It would seem that certain types of recently released 'Smart' TVs have set out to disrupt the viewing experience by inverting the flow and making you the object of their deliverables!!!
Shortly before Friday 29th November this year (the so-called Black Friday for the US retail sector) those masters of surveillance black arts, the FBI, issued a warning to owners of smart TVs that when connected to the internet to access streaming services could potentially be used to spy on them!
In a press release issued on Tuesday 26th November 2019, by the agency's Portland field office, they advised the following:
A number of the newer TV's also have built-in cameras. In some cases, the cameras are used for facial recognition so the TV knows who is watching and can suggest programming appropriately. There are also devices coming to market that allow you to video chat with grandma in 42" glory.
Beyond the risk that your TV manufacturer and app developers may be listening and watching you, that television can also be a gateway for hackers to come into your home. A bad cyber actor may not be able to access your locked-down computer directly, but it is possible that your unsecured TV can give him or her an easy way in the backdoor through your router.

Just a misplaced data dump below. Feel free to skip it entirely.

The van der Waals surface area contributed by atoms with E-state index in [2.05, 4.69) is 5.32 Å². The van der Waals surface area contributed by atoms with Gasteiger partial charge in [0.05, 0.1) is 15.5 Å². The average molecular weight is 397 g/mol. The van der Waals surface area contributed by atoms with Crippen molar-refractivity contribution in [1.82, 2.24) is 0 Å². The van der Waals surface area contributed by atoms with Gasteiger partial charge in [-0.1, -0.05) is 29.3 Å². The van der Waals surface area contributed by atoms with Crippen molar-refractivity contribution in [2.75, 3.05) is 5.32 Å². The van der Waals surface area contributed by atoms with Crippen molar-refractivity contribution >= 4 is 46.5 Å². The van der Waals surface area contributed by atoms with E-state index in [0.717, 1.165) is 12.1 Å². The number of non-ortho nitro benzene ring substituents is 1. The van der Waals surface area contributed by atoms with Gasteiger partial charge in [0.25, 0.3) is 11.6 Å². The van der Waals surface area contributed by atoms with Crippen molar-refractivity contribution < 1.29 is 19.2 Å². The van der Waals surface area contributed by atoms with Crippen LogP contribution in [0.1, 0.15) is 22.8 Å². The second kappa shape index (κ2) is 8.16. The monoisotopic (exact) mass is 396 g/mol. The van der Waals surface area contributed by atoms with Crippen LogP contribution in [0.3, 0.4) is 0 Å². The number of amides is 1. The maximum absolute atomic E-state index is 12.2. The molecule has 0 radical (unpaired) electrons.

Hackers can also take control of your unsecured TV. At the low end of the risk spectrum, they can change channels, play with the volume, and show your kids inappropriate videos. In a worst-case scenario, they can turn on your bedroom TV's camera and microphone and silently cyberstalk you.
Press release from the FBI's Portland, Oregon, USA office, November, 2019
- Know exactly what features your TV has and how to control those features. Do a basic Internet search with your model number and the words "microphone," "camera," and "privacy."
- Don't depend on the default security settings. Change passwords if you can – and know how to turn off the microphones, cameras, and collection of personal information if possible. If you can't turn them off, consider whether you are willing to take the risk of buying that model or using that service.
- If you can't turn off a camera but want to, a simple piece of black tape over the camera eye is a back-to-basics option.
- Check the manufacturer's ability to update your device with security patches. Can they do this? Have they done it in the past?
Given their propensity for watching us it came as a pleasant surprise to get the tip-off from the agency.
It did also reminded us of the funny that was doing the rounds recently concerning other 'intrusive domestic appliances':